Pope Francis selects Cardinal Blase Cupich to group organizing abuse summit

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Chicago's Cardinal Blase Cupich has been given a major new role in the Catholic Church.

Chicago's Cardinal Blase Cupich has been given a major new role in the Catholic Church.

The Vatican announced Friday that Cardinal Cupich will be responsible for the planning of an unprecedented meeting called by Pope Francis.

This February, top bishops from around the world are being summoned to Rome to set the policies for dealing with clergy sexual abuse - and the discipline to be given - even to bishops - if they violate those rules.

"The Holy Father is very serious about this," Cupich told ABC7. "This is a major step. It's a first step, but it's one in which the church is going to get their arms around as a global church."

Cardinal Cupich told ABC7's Alan Krashesky that the 4-day February meeting should set a new standard for fighting clergy sexual abuse around the world in the Catholic Church.

Abuse survivors and women working at the Vatican will also contribute to the preparatory committee. Notably absent from the lineup announced Friday was Boston Cardinal Sean O'Malley, who heads the pope's sex abuse advisory commission, though one of his members, the Rev. Hans Zollner, is the point-person for the group.

In addition to Zollner and Cupich, the committee includes Maltese Archbishop Charles Scicluna, for a decade the Vatican's sex crimes prosecutor, and Indian Cardinal Oswald Gracias, a member of Francis' key cardinal adviser group.

Francis summoned leaders of the world's 130 bishops' conferences to the Vatican Feb. 21-24 after the abuse scandal erupted again in his native South America and the U.S. and he himself botched the case of a Chilean bishop implicated in cover-up.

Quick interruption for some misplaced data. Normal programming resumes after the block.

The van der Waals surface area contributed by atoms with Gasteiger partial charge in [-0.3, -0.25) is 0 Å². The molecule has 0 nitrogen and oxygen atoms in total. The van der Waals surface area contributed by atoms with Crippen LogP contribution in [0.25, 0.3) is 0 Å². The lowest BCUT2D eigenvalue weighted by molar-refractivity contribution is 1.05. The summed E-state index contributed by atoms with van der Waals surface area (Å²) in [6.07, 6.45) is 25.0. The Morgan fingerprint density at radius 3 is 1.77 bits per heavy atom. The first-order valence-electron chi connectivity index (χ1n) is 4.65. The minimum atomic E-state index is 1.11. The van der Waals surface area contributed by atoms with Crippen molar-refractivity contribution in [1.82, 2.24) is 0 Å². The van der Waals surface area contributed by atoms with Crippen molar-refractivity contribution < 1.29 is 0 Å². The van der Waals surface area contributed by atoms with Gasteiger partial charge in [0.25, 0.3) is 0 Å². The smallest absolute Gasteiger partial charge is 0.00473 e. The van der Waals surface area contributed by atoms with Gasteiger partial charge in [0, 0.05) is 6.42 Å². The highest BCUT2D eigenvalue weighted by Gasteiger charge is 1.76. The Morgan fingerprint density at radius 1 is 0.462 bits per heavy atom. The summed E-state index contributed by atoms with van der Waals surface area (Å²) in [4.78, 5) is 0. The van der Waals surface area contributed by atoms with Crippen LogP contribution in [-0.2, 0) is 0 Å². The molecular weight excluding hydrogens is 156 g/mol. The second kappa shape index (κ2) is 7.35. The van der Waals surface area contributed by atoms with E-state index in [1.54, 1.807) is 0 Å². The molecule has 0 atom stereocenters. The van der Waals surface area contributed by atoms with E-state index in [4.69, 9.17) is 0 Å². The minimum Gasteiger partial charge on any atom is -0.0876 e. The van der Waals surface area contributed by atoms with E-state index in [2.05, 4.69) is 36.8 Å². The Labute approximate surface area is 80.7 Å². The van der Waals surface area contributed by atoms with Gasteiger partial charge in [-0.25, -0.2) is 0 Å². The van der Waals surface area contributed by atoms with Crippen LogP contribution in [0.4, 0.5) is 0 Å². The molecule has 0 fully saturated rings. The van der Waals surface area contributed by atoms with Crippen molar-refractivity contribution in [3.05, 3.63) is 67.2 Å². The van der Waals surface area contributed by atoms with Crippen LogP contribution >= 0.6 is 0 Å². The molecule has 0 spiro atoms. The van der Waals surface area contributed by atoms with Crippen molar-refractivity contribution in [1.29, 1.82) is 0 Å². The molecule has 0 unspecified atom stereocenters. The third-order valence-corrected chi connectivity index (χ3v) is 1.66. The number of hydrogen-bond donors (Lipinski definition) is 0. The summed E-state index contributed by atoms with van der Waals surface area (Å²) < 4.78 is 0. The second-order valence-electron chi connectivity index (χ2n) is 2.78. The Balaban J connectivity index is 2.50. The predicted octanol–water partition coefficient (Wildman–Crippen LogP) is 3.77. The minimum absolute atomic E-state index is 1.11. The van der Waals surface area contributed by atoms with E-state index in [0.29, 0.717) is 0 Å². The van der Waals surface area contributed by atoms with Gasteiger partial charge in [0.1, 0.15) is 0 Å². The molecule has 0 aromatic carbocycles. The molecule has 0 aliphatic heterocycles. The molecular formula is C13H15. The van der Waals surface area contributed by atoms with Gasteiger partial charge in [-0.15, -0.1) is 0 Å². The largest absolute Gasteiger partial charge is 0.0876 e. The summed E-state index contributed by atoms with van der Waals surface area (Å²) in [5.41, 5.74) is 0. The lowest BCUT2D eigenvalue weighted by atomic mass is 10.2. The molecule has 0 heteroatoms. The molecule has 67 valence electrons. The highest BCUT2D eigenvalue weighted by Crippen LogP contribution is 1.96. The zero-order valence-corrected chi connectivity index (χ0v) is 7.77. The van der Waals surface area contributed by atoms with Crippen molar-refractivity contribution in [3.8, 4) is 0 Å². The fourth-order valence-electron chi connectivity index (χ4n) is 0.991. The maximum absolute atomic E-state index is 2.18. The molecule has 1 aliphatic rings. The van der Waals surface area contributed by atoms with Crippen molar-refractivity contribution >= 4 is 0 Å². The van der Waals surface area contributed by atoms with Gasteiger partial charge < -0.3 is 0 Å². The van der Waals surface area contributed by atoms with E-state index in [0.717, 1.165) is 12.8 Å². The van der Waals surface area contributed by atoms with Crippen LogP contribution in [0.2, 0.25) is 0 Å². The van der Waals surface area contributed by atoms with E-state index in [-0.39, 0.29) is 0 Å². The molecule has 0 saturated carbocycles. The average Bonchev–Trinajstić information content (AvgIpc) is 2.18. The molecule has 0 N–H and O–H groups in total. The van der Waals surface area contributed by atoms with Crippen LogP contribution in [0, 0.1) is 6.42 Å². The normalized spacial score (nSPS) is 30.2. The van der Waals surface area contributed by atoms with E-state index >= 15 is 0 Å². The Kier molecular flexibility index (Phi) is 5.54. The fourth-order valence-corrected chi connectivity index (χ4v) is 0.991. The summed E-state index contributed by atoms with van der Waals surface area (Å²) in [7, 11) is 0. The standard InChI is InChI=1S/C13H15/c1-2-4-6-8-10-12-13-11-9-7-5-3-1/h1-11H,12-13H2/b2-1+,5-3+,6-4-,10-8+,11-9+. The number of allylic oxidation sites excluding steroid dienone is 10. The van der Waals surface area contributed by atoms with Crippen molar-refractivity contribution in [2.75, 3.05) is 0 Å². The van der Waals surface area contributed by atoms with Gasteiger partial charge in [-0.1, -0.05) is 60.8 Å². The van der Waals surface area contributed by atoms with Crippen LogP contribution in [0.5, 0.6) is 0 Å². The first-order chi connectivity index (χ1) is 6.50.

The stakes of the meeting grew exponentially after the Vatican told U.S. bishops earlier this month not to vote on proposed new measures to investigate sexual misconduct or cover-up within their ranks.

The Vatican still hasn't explained why it blocked the vote on a U.S. code of conduct for bishops and a lay-led board to investigate them. The head of the U.S. bishops conference, Cardinal Daniel DiNardo, said the Holy See wanted to delay any vote until after the February global summit.

However, it is unlikely that such a diverse group of churchmen, some representing national churches that continue to deny or downplay the scandal, will over the course of four days come up with any universal proposals that come close to the accountability norms that U.S. bishops were seeking.

Cupich has said he was disappointed by the Vatican's decision, but at the time of the U.S. bishops' meeting, he proposed they go ahead and debate the measures and even came up with a revised proposal himself.

"Pope Francis is calling for radical reform in the life of the church, for he understands that this crisis is about the abuse of power and a culture of protection and privilege, which have created a climate of secrecy, without accountability for misdeeds," he wrote in a blog post Thursday. "All of that has to end."

Zollner, who heads a safeguarding institute of study at the Pontifical Gregorian University in Rome, acknowledged that the expectations were high going into the meeting.

"And it's understandable that they are high, given the gravity of the scandal that has shocked and hurt so many people, believers and not, in so many countries," he told Vatican Media.

Vatican spokesman Greg Burke said Francis' decision to host the meeting at all showed he considered protection of minors a "fundamental priority for the church."

The involvement of lay experts in the preparatory work, Burke said, "can help address especially what needs to be done to ensure transparency and accountability," he said.

The Associated Press contributed to this report.
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